As I mentioned above, we read books to one another at bedtime. I think this is a great way to introduce reading to baby – he sees us not just sitting silently, looking at this strange object, but instead we are looking at this object and speaking in a rhythmic way. It introduces the rhythm and cadence of prose to him, and it introduces new words and sentences to him.

Of course, he’s too young to appreciate this – but at least he will have heard all of The Count of Monte Christo before he is 1. Well, hopefully… it is quite a long book.

He also gets to have a cuddle and a bedtime feed – hopefully this all helps him to calm down and make good associations. As I said, this will introduce him to words and language skills – and it’s much more entertaining for you and Mum than a children’s book!

If you do want to read to baby before bed, you could try this if he is willing to start settling down while one of you reads. Alternatively, you could start introducing a book for baby just prior to bedtime. So long as baby seems interested then I think it can be beneficial.

So, how do I start?

If your baby seems receptive (you will know your baby better than anyone else!), then I think that to begin with, you could read from your favourite books or whatever magazine you’re currently working your way through. I think of this stage as speaking to your baby more than reading to him. A very young baby is probably not going to be interested in the book itself.

However, as baby grows, he will want to play with what you’re playing with – he will certainly want to see bright colours and may be interested in the pictures. At this stage, you could introduce colourful, simple baby books or even cloth books.

Soon after – around 4-6 months – baby will probably want to touch and grab the books. Obviously, paperbacks will suffer from this treatment, so go for cloth books or cardboard books. Touchy Feely books are also a great choice!

You will notice baby starts reacting to your stories as he gets older. Books for older children have more meaty stories in them, or maybe a book of rhyme would be suitable.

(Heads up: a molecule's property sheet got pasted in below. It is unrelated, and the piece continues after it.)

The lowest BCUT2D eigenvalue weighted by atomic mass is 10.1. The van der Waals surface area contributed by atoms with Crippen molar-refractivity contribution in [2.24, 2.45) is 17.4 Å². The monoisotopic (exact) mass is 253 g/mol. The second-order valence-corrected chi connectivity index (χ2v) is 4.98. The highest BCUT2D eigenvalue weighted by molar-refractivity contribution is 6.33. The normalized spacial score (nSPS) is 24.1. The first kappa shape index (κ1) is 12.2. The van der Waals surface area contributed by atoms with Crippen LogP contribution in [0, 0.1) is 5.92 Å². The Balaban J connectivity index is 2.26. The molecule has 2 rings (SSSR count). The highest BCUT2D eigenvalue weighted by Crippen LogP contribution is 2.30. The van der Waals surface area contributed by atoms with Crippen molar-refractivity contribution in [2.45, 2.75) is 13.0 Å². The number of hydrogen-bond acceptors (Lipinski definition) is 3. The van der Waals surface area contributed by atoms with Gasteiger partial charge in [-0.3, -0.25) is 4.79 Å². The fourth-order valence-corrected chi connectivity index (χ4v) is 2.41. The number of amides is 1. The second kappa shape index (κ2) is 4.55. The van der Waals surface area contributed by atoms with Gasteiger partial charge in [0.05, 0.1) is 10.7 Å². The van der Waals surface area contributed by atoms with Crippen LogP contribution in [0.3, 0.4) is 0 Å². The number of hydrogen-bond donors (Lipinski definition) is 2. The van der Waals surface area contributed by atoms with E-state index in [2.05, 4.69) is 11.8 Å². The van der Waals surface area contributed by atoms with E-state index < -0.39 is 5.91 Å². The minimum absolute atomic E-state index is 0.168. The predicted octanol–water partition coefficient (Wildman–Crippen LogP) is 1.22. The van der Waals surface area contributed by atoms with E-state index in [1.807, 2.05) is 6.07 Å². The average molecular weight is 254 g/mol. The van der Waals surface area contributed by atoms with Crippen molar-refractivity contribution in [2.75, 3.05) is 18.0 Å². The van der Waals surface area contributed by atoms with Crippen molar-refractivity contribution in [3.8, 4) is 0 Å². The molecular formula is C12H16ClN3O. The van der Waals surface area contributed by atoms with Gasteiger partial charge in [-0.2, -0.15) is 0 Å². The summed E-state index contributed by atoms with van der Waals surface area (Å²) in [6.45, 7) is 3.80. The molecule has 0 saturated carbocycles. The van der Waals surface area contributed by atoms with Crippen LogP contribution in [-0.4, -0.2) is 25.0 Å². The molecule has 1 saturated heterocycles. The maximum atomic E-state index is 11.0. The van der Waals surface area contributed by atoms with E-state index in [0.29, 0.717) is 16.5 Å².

Eventually, your baby won’t be a baby anymore – he or she will be choosing their own stories!

Favourite books

You’ll soon accumulate your own list of favourite books. These are ours:

Any of the Touchy-Feely Board Books. Kit loves these because they have patches of textured material and colourful, simple pictures (and, in one special case, a mirror – how he loves mirrors!). Have a look at what’s available here – Touchy Feely Board Books.

The Gruffalo – again, this has marvellous pictures and a story that sounds good, full of rhythm and rhyme. It’s one of my favourites to read to Kit, although I don’t think we’ve gotten to the end in one sitting yet. You can buy a copy here.

The Great Dog Bottom Swap – a sort of allegory about those keys-in-the-fruitbowl parties you hear all about. This is a fun one, suggested by Mum. Get it here!

Final thoughts

I have had a couple of questions about whether an e-reader like a Kindle will suffice as a replacement for a book. After all, The Gruffalo comes on the Kindle! And the Kindle Fire has colour graphics!

Younger children don’t really mix well with tech IMO

However, I think not, at least not in the early days. Baby will want to chew and touch and throw his books – do you want this to happen to your e-reader? But I definitely don’t see a problem with it in the later stages, when reading to baby becomes story time.

The other cool thing about an e-reader or a tablet is they can display videos and animations and have bright colour graphics. So apart from getting covered in babyvom, they certainly have their place.

So that’s all. I hope you found this helpful. Have fun reading to your little one.

Thanks!

Joe